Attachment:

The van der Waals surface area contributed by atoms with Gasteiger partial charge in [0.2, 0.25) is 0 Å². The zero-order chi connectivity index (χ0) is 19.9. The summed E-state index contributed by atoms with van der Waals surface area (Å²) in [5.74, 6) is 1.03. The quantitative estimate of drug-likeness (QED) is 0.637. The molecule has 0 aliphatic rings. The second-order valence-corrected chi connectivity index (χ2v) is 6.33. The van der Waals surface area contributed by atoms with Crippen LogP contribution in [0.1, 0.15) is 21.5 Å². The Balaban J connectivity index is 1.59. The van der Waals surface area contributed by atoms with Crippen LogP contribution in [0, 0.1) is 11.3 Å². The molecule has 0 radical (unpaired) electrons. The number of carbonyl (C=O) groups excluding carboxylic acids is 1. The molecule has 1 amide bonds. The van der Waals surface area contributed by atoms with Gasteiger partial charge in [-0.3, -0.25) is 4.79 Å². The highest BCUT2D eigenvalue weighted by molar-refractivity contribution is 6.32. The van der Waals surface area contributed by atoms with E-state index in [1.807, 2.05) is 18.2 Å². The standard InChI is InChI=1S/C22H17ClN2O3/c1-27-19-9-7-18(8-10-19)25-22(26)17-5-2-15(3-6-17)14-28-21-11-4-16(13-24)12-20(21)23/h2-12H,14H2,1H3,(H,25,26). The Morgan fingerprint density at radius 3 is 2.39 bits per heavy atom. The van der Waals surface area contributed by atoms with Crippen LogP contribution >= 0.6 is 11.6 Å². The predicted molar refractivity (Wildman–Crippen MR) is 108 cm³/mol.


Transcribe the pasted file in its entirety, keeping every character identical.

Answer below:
The van der Waals surface area contributed by atoms with Gasteiger partial charge in [0.2, 0.25) is 0 Å². The zero-order chi connectivity index (χ0) is 19.9. The summed E-state index contributed by atoms with van der Waals surface area (Å²) in [5.74, 6) is 1.03. The quantitative estimate of drug-likeness (QED) is 0.637. The molecule has 0 aliphatic rings. The second-order valence-corrected chi connectivity index (χ2v) is 6.33. The van der Waals surface area contributed by atoms with Crippen LogP contribution in [0.1, 0.15) is 21.5 Å². The Balaban J connectivity index is 1.59. The van der Waals surface area contributed by atoms with Crippen LogP contribution in [0, 0.1) is 11.3 Å². The molecule has 0 radical (unpaired) electrons. The number of carbonyl (C=O) groups excluding carboxylic acids is 1. The molecule has 1 amide bonds. The van der Waals surface area contributed by atoms with Gasteiger partial charge in [-0.3, -0.25) is 4.79 Å². The highest BCUT2D eigenvalue weighted by molar-refractivity contribution is 6.32. The van der Waals surface area contributed by atoms with E-state index in [1.807, 2.05) is 18.2 Å². The standard InChI is InChI=1S/C22H17ClN2O3/c1-27-19-9-7-18(8-10-19)25-22(26)17-5-2-15(3-6-17)14-28-21-11-4-16(13-24)12-20(21)23/h2-12H,14H2,1H3,(H,25,26). The Morgan fingerprint density at radius 3 is 2.39 bits per heavy atom. The van der Waals surface area contributed by atoms with Crippen LogP contribution >= 0.6 is 11.6 Å². The predicted molar refractivity (Wildman–Crippen MR) is 108 cm³/mol.